And the last, in the twenty-third year of Nebuchadnezzar, was when that monarch, being engaged in the siege of Tyre, sent off Nebuzaradan against the Moabites, Ammonites, and other neighboring nations, who at the same time carried away the gleanings of Jews that remained in their own land, amounting in all to no more than seven hundred and forty-five.
Josephus speaks of this expedition against the Moabites and Ammonites, which he places in the twenty-third year or Nebuchadnezzar; but mentions nothing done in the land of Israel at that time. Only he says that after the conquest of those nations, Nebuchadnezzar carried his victorious arms against Egypt, which he in some measure reduced, and carried the Jews whom he found there captives to Babylon. But the Egyptian expedition was not till the twenty-seventh year of Jehoiachin's captivity, i.e., the thirty-fifth of Nebuchadnezzar, as may be collected from Ezekiel 29:17; so that those who were carried away in the twenty-third year were not from Egypt, but were, as before observed, the few Jews that remained in the land of Judah.
Treasury of Scripture Knowledge
'Zedekiah was one and twenty years old when he began to reign, and he reigned eleven years in Jerusalem. And his mother's name was Hamutal the daughter of Jeremiah of Libnah. 2. And he did that which was evil in the eyes of the Lord, according to all that Jehoiakim had done. 3. For through the anger of the Lord it came to pass in Jerusalem and Judah, till he had cast them out from his presence, that Zedekiah rebelled against the king of Babylon. 4. And it came to pass, in the ninth year of his reign, …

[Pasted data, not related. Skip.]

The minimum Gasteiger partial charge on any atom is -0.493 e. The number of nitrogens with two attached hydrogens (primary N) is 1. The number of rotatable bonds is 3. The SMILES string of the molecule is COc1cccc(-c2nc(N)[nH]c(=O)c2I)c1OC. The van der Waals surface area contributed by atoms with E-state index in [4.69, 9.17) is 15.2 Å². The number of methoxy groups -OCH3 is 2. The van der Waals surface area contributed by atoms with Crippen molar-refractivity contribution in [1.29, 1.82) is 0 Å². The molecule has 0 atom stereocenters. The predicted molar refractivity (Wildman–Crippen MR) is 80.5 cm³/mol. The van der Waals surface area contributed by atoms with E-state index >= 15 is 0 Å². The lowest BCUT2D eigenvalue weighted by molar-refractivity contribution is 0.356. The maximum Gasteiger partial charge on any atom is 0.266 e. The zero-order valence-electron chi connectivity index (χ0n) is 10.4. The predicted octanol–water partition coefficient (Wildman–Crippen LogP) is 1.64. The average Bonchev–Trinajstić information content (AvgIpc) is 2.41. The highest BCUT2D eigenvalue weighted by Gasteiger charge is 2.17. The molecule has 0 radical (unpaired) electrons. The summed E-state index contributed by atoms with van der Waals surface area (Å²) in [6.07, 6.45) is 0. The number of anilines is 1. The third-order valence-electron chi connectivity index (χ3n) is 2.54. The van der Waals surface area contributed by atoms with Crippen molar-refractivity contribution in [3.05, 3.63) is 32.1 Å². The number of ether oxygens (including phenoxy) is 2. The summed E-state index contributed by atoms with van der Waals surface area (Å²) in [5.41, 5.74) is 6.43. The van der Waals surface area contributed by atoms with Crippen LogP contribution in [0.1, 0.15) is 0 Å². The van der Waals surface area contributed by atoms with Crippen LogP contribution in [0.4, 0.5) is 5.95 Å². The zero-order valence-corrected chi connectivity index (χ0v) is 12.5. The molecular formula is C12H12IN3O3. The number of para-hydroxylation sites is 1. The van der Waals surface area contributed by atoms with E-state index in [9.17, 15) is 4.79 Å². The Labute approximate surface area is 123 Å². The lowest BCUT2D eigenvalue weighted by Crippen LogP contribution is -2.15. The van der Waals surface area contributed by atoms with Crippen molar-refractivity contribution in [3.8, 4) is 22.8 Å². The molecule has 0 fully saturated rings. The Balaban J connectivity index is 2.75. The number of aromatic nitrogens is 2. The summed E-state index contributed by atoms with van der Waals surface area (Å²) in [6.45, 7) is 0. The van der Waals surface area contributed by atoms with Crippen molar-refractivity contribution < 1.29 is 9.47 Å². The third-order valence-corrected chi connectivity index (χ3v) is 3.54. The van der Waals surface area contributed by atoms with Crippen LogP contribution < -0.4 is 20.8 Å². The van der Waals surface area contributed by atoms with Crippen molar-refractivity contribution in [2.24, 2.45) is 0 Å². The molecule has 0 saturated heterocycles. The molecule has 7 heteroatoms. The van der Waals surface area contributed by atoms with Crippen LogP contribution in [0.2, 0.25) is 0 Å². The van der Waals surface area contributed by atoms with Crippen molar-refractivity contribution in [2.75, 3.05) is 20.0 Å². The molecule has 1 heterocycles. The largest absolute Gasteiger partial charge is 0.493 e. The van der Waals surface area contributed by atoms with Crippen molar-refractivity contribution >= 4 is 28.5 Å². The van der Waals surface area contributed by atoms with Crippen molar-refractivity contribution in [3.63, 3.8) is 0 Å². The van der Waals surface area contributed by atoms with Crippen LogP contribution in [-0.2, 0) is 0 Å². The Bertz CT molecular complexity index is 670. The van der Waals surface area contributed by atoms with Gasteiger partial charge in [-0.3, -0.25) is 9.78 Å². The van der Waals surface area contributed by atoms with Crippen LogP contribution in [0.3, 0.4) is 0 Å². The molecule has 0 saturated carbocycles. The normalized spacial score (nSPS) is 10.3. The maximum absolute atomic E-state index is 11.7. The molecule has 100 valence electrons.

Alexander Maclaren—Expositions of Holy Scripture
2 Kings 24:2
The LORD sent Babylonian, Aramean, Moabite and Ammonite raiders against him to destroy Judah, in accordance with the word of the LORD proclaimed by his servants the prophets.
2 Kings 24:3
Surely these things happened to Judah according to the LORD's command, in order to remove them from his presence because of the sins of Manasseh and all he had done,
2 Kings 24:14
He carried all Jerusalem into exile: all the officers and fighting men, and all the skilled workers and artisans--a total of ten thousand. Only the poorest people of the land were left.
2 Chronicles 36:20
He carried into exile to Babylon the remnant, who escaped from the sword, and they became servants to him and his successors until the kingdom of Persia came to power.
Now these are the people of the province who came up from the captivity of the exiles, whom Nebuchadnezzar king of Babylon had taken captive to Babylon (they returned to Jerusalem and Judah, each to their own town,
These are the people of the province who came up from the captivity of the exiles whom Nebuchadnezzar king of Babylon had taken captive (they returned to Jerusalem and Judah, each to his own town,
in Nebuchadnezzar's eighteenth year, 832 people from Jerusalem;